#random (2019-10)

Non-work banter and water cooler conversation

A place for non-work-related flimflam, faffing, hodge-podge or jibber-jabber you’d prefer to keep out of more focused work-related channels. Archive: https://archive.sweetops.com/random/

2019-10-30

Nikola Velkovski avatar
Nikola Velkovski

I’d reckon #terraform would be more suitable.

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2019-10-29

vig avatar

im not sure if this is the right place to ask about tfmask

2019-10-23

Pieter avatar
Pieter

charity is cool

Karoline Pauls avatar
Karoline Pauls

disagree, seems like a wanker who tries really hard to be cool

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2019-10-22

Nikola Velkovski avatar
Nikola Velkovski
17 Reasons NOT To Be A Manager

Yesterday we had a super fun meetup here at Intercom in Dublin.  We split up into small discussion groups and talked about things related to managing teams and being a senior individual contributor (IC), and going back and forth throughout your career. One interesting question that came up repeatedly was: “what are some reasons that someone might not want to be a manager?” @mipsytipsy “Things would be different if I was in charge”, the all belief that authority is an all powerful magic… Mark Roddy (@digitallogic) September 05, 2019 Fascinatingly, I heard it asked over the full range of tones from extremely positive (“what kind of nutter wouldn’t want to manage a team?!”) to extremely negative (“who would ever want to manage a team?!”).  So I said I would write a piece and list some reasons. Point of order: I am going to focus on intrinsic reasons, not external ones.  There are lots of toxic orgs where you wouldn’t want to be a manager for many reasons — but that list is too long and overwhelming, and I would argue you probably don’t want to work there in ANY capacity.  Please assume the surroundings of a functional, healthy org (I know, I know — whopping assumption). @mipsytipsy it’s a huge responsibility. if you are having trouble advocating for yourself and your own needs/career… pie bob (@djpiebob) September 05, 2019

  1. You love what you do. Never underestimate this one, and never take it for granted.  If you look forward to work and even miss it on vacation; if you occasionally leave work whistling with delight and/or triumph; if your brain has figured out how to wring out regular doses of dopamine and serotonin while delivering ever-increasing value; if you look back with pride at what you have learned and built and achieved, if you regularly tap into your creative happy place … hell, your life is already better than 99.99% of all the humans who have ever labored and lived.  Don’t underestimate the magnitude of your achievement, and don’t assume it will always be there waiting for you to just pick it right back up again. @mipsytipsy @ceejbot I got into tech because I like writing code. As a manager, I didn’t get to do that. Becoming a… Ben Cox (@BenCoxMusic) September 06, 2019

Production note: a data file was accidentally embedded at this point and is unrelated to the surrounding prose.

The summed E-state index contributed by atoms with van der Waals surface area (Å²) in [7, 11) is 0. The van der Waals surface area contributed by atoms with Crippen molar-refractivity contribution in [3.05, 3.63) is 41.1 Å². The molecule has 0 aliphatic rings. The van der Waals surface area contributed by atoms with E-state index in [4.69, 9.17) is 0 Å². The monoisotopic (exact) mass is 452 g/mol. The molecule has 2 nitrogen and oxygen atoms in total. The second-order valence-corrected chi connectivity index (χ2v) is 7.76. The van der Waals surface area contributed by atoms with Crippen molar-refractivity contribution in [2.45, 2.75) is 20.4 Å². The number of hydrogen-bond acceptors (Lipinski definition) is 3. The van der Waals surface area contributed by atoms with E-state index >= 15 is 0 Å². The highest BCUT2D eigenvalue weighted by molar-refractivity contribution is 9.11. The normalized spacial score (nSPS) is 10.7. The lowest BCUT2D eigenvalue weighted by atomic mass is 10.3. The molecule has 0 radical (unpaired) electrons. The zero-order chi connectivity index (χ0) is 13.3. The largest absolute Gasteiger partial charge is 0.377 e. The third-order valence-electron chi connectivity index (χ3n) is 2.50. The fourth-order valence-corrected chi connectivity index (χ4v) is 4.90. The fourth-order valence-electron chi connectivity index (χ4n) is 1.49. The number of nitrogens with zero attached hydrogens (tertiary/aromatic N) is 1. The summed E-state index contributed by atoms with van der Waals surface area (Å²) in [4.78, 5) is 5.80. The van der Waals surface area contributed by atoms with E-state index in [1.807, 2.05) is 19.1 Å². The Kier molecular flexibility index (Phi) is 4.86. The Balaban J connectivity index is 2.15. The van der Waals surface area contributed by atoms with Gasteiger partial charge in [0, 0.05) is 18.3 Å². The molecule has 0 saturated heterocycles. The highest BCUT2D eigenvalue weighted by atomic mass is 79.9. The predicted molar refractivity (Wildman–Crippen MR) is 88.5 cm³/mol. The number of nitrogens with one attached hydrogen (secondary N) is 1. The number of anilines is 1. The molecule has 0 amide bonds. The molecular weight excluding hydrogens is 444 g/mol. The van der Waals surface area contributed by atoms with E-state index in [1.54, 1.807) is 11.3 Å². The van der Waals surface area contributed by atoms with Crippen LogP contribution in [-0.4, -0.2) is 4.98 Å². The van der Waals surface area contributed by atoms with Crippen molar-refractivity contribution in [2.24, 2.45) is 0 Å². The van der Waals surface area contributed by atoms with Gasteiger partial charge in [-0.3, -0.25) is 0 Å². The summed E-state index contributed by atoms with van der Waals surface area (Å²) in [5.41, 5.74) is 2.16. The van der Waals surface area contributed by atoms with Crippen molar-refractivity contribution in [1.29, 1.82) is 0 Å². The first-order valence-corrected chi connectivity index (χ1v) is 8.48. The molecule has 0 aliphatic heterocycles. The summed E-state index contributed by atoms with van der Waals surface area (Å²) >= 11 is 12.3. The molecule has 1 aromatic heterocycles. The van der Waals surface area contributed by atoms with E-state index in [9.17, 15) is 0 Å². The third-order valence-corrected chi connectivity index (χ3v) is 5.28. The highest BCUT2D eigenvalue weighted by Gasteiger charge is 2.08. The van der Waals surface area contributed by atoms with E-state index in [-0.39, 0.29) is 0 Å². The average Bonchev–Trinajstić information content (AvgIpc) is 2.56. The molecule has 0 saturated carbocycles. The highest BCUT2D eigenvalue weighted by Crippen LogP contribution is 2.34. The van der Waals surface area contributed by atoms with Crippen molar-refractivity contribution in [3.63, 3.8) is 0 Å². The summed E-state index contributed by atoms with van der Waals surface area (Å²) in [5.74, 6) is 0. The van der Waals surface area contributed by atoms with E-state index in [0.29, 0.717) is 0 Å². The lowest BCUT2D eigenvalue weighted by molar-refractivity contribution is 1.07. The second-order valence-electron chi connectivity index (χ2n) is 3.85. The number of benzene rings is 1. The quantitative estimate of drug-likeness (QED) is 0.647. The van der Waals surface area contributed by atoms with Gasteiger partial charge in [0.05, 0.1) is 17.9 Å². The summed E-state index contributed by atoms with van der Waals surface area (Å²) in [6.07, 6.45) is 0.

2. It is easy to get a new engineering job.  Really, really easy. Getting your first gig as an engineer can be a challenge, but after that?  It is possibly easier for an experienced engineer to find a new job than anyone else on the planet. There is so much demand this skill set that we actually complain about how annoying it is being constantly recruited!  Amazing. It is typically harder to find a new job as a manager.  If you think interview processes for engineers are terrible (and they are, honey), they are even weirder and less predictable (and more prone to implicit bias) for managers.  So much of manager hiring is about intangibles like “culture fit” and “do I like you” — things you can’t practice or study or know if you’ve answered correctly.  And soooo much of your skill set is inevitably bound up in navigating the personalities and bureaucracies of particular teams and a particular company.  A manager’s effectiveness is grounded in trust and relationships, which makes it much less transferrable than engineering skills. @mipsytipsy Someone has probably said it, but management will always be an option, but going back from management t… Zack Korman (@ZackKorman) September 06, 2019
  3. There are fewer management jobs. I am not claiming it is equally trivial for everyone to get a new job; it can be hard if you live in an out-of-the-way place, or have an unusual skill, etc.  But in almost every case, it becomes harder if you’re a manager.  Besides — given that the ratio of engineers to line managers is roughly 7 to one — there will be almost an order of magnitude fewer eng manager jobs than engineering jobs. @mipsytipsy Regardless of org health, there’s a lot of emotional labor involved. Whether that’s good for you pers… Alex Rasmussen (@alexras) September 05, 2019